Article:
Prime Minister Tony Blair has paid tribute to former Russian President Boris Yeltsin, who has died aged 76.
Boris Yeltsin played a "vital role" in Russian history, Tony Blair said
Mr Blair was "very saddened" by the death of a "remarkable man" who played a "vital role" in Russian history.
Former Tory prime minister John Major hailed his "tremendous work" in instilling democracy in Russia.
Mr Yeltsin became the first elected president of Russia in 1991, in the dying days of the Soviet Union. He resigned on New Year's Eve 1999.
He died of heart failure in hospital at 1545 (1145 GMT).
In a statement, Mr Blair said: "I was very saddened to learn of the death of former President Yeltsin.
"He was a remarkable man who saw the need for democratic and economic reform and in defending that reform he played a vital role at a crucial time in Russia's history."
President Yeltsin's handling of the privatisation of Russia's state industries has been criticised by some for creating hugely wealthy oligarchs.
"Some say he was too keen to make sure things wouldn't return to communist days," said Sir Malcolm Rifkind, who was Britain's foreign secretary for part of the period that Mr Yeltsin was Russia's president.
Sir Malcolm said his main achievement had been stopping the Communists seizing back control of the Soviet Union in a coup against Mikhail Gorbachev in 1991.
"He was a seminal figure. Yeltsin made a major impact by preventing the coup succeeding, but he also realised that it was necessary to dismantle the Soviet Union."
'Path of reform'
Former prime minister Sir John said Mr Yeltsin, who had a reputation for heavy drinking, had introduced and instilled democracy into Russia.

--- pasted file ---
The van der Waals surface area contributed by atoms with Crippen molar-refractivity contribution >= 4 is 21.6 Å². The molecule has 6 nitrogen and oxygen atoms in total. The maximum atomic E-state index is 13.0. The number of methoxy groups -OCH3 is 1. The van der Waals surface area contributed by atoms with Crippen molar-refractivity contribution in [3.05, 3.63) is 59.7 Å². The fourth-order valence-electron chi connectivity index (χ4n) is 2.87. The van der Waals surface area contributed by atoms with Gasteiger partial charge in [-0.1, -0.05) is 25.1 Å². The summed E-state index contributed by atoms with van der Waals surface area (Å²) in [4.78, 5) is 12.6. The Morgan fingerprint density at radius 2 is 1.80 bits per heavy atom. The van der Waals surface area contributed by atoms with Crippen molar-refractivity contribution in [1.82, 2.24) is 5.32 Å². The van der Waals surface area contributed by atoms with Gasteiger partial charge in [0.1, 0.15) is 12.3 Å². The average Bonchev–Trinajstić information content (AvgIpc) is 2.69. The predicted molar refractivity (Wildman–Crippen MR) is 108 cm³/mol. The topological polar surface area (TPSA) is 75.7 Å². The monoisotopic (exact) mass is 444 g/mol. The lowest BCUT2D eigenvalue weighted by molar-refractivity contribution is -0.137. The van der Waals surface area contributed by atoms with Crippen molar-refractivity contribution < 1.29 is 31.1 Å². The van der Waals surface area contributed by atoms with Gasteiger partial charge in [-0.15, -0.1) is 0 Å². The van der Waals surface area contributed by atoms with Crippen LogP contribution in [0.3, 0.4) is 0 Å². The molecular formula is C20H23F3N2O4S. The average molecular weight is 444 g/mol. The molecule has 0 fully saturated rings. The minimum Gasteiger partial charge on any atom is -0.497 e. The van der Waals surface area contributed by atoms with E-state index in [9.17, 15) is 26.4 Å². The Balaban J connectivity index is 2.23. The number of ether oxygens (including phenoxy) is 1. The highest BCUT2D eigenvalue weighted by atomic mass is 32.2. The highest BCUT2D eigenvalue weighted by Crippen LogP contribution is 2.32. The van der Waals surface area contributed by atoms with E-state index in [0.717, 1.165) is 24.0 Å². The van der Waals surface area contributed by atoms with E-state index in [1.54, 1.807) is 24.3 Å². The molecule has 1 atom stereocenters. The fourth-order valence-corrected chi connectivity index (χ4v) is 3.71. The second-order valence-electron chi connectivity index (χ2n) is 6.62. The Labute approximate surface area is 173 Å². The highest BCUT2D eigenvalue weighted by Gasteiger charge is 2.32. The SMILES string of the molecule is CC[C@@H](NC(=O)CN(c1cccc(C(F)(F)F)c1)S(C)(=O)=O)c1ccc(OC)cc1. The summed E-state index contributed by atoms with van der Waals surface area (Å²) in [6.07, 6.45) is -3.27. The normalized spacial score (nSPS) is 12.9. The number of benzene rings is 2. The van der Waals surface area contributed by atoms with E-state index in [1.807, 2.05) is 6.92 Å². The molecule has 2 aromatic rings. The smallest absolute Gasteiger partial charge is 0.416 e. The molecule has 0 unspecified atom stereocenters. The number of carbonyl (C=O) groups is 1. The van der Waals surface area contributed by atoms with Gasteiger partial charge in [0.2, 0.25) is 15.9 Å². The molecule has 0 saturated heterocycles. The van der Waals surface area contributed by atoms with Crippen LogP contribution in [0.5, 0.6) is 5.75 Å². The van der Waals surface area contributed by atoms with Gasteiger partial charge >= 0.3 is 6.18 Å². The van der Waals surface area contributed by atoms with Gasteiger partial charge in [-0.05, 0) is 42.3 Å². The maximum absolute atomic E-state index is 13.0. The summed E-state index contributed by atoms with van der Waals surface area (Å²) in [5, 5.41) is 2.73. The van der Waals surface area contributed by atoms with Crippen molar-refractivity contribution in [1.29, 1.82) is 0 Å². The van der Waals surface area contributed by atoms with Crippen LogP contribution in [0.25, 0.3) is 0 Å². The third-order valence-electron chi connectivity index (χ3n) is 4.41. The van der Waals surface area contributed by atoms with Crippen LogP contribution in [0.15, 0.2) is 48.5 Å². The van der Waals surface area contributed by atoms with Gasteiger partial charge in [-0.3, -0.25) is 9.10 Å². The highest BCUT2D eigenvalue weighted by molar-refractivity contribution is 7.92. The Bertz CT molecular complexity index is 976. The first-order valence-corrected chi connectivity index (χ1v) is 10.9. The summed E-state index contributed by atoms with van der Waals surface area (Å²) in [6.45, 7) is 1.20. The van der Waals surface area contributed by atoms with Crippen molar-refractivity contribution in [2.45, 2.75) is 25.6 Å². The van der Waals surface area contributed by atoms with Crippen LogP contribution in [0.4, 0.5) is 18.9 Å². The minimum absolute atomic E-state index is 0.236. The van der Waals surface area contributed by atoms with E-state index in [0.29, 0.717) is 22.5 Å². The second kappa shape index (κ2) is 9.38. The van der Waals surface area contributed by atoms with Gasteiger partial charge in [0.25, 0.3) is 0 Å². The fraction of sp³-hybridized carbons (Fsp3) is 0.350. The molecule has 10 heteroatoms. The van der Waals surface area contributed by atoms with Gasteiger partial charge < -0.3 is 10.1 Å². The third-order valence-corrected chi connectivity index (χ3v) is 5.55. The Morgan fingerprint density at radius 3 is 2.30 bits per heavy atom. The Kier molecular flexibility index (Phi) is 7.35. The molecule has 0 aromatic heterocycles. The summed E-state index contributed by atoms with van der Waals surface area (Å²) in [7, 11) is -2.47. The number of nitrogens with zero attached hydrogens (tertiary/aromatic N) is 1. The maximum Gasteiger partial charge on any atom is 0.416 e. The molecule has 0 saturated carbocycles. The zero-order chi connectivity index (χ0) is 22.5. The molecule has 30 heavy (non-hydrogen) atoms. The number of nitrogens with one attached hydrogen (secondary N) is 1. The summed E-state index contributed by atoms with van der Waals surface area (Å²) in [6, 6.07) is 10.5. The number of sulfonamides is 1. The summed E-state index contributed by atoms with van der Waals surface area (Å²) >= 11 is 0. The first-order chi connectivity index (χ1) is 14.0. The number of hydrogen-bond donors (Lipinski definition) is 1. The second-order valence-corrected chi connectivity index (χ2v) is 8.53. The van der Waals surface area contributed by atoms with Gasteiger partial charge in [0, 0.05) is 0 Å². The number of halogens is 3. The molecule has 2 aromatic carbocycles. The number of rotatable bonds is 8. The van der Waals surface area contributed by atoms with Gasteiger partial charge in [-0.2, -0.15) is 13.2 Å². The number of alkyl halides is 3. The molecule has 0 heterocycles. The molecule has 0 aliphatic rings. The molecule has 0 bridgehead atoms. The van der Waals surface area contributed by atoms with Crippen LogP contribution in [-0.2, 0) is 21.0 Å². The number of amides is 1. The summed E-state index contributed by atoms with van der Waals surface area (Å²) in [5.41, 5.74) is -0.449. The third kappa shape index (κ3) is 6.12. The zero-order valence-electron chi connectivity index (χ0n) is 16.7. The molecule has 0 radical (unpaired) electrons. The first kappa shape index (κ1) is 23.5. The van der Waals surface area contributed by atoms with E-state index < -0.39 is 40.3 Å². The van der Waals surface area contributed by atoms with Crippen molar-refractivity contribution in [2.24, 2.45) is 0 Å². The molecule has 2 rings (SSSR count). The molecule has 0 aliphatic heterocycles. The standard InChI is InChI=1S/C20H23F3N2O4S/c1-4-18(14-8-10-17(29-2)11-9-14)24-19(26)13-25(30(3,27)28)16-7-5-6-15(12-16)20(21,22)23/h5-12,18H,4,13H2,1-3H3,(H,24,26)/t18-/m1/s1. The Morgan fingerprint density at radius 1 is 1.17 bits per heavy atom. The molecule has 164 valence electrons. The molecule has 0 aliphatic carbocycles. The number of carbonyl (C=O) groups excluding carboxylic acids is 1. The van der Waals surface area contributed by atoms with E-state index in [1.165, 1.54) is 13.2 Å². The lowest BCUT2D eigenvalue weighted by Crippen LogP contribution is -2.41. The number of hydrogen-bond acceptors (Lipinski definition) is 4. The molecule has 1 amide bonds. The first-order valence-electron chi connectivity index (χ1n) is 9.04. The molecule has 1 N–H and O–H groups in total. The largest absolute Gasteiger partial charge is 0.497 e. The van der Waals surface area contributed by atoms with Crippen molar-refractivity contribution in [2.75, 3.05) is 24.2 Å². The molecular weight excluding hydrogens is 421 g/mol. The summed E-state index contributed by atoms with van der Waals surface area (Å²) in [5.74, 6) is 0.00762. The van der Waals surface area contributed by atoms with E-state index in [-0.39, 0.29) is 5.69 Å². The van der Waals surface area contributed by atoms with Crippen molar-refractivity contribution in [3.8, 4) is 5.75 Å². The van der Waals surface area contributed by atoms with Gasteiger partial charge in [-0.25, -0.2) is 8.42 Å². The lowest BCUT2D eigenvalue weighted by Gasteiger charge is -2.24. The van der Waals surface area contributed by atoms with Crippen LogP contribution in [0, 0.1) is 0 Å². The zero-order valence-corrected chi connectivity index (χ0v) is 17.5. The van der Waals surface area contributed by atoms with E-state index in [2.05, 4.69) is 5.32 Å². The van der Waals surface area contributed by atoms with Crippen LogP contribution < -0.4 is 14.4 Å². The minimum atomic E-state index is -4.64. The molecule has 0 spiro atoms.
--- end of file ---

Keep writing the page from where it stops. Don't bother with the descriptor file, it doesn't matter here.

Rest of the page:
He told the BBC: "His tremendous work in terms of instilling democracy is what will stand out when people have forgotten the economic difficulties and forgotten the miscellaneous matters about whether he drank too much."
And his predecessor as prime minister, Baroness Thatcher, described him as "a patriot and a liberator".
"Without Boris Yeltsin, Russia would have remained in the grip of Communism and the Baltic States would not be free," she said in a statement.
'Fighter for democracy'
Lord Lamont, who as then chancellor of the exchequer dealt with Mr Yeltsin extensively, described him as "a very brave man, a fighter for democracy, and economic reform".
He said much of the privatisations of the early 1990s had been done under difficult circumstances.
Shadow foreign secretary William Hague said he would always be linked to the creation of democracy in Russia.
A Foreign Office spokeswoman expressed sympathy for Mr Yeltsin's family, adding: "Yeltsin's achievement was to set Russia firmly on the path of reform.
"He never lost his determination that Russia should pursue political and economic transition, despite the difficulties."